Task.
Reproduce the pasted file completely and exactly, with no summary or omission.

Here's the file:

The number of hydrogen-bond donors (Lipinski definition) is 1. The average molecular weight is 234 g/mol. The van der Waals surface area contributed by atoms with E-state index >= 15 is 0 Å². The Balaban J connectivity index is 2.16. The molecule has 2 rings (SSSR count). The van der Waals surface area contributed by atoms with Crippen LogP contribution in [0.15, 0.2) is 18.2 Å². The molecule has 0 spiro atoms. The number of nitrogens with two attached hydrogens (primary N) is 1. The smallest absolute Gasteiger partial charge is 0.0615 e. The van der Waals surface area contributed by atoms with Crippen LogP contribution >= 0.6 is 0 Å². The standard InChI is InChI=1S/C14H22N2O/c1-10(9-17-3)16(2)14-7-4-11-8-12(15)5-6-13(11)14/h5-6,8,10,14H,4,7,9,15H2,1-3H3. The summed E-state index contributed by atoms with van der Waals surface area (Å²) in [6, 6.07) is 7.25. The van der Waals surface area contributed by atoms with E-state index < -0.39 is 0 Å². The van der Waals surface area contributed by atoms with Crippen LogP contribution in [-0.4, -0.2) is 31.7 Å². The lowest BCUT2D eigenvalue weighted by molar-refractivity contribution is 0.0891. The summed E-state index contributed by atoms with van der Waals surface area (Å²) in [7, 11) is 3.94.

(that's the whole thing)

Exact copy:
The number of hydrogen-bond donors (Lipinski definition) is 1. The average molecular weight is 234 g/mol. The van der Waals surface area contributed by atoms with E-state index >= 15 is 0 Å². The Balaban J connectivity index is 2.16. The molecule has 2 rings (SSSR count). The van der Waals surface area contributed by atoms with Crippen LogP contribution in [0.15, 0.2) is 18.2 Å². The molecule has 0 spiro atoms. The number of nitrogens with two attached hydrogens (primary N) is 1. The smallest absolute Gasteiger partial charge is 0.0615 e. The van der Waals surface area contributed by atoms with Crippen LogP contribution >= 0.6 is 0 Å². The standard InChI is InChI=1S/C14H22N2O/c1-10(9-17-3)16(2)14-7-4-11-8-12(15)5-6-13(11)14/h5-6,8,10,14H,4,7,9,15H2,1-3H3. The summed E-state index contributed by atoms with van der Waals surface area (Å²) in [6, 6.07) is 7.25. The van der Waals surface area contributed by atoms with E-state index < -0.39 is 0 Å². The van der Waals surface area contributed by atoms with Crippen LogP contribution in [-0.4, -0.2) is 31.7 Å². The lowest BCUT2D eigenvalue weighted by molar-refractivity contribution is 0.0891. The summed E-state index contributed by atoms with van der Waals surface area (Å²) in [7, 11) is 3.94.